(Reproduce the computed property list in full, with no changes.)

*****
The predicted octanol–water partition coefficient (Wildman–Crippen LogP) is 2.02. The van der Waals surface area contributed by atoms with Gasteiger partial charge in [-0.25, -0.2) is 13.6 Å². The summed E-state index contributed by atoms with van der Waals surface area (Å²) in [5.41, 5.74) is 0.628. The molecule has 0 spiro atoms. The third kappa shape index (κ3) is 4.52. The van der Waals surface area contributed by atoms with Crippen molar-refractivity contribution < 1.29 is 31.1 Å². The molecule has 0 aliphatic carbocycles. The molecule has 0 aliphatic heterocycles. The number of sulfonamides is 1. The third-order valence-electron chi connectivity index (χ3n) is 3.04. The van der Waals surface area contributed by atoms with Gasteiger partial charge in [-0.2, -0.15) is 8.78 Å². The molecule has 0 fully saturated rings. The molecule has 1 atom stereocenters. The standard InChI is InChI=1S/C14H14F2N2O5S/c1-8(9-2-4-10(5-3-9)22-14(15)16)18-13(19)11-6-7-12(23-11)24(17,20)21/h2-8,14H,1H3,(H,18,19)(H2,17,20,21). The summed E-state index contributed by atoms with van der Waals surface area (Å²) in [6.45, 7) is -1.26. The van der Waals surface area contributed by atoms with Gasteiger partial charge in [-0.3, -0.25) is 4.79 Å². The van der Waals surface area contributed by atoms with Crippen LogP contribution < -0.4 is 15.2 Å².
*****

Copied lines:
The predicted octanol–water partition coefficient (Wildman–Crippen LogP) is 2.02. The van der Waals surface area contributed by atoms with Gasteiger partial charge in [-0.25, -0.2) is 13.6 Å². The summed E-state index contributed by atoms with van der Waals surface area (Å²) in [5.41, 5.74) is 0.628. The molecule has 0 spiro atoms. The third kappa shape index (κ3) is 4.52. The van der Waals surface area contributed by atoms with Crippen molar-refractivity contribution < 1.29 is 31.1 Å². The molecule has 0 aliphatic carbocycles. The molecule has 0 aliphatic heterocycles. The number of sulfonamides is 1. The third-order valence-electron chi connectivity index (χ3n) is 3.04. The van der Waals surface area contributed by atoms with Gasteiger partial charge in [-0.2, -0.15) is 8.78 Å². The molecule has 0 fully saturated rings. The molecule has 1 atom stereocenters. The standard InChI is InChI=1S/C14H14F2N2O5S/c1-8(9-2-4-10(5-3-9)22-14(15)16)18-13(19)11-6-7-12(23-11)24(17,20)21/h2-8,14H,1H3,(H,18,19)(H2,17,20,21). The summed E-state index contributed by atoms with van der Waals surface area (Å²) in [6.45, 7) is -1.26. The van der Waals surface area contributed by atoms with Gasteiger partial charge in [-0.3, -0.25) is 4.79 Å². The van der Waals surface area contributed by atoms with Crippen LogP contribution < -0.4 is 15.2 Å².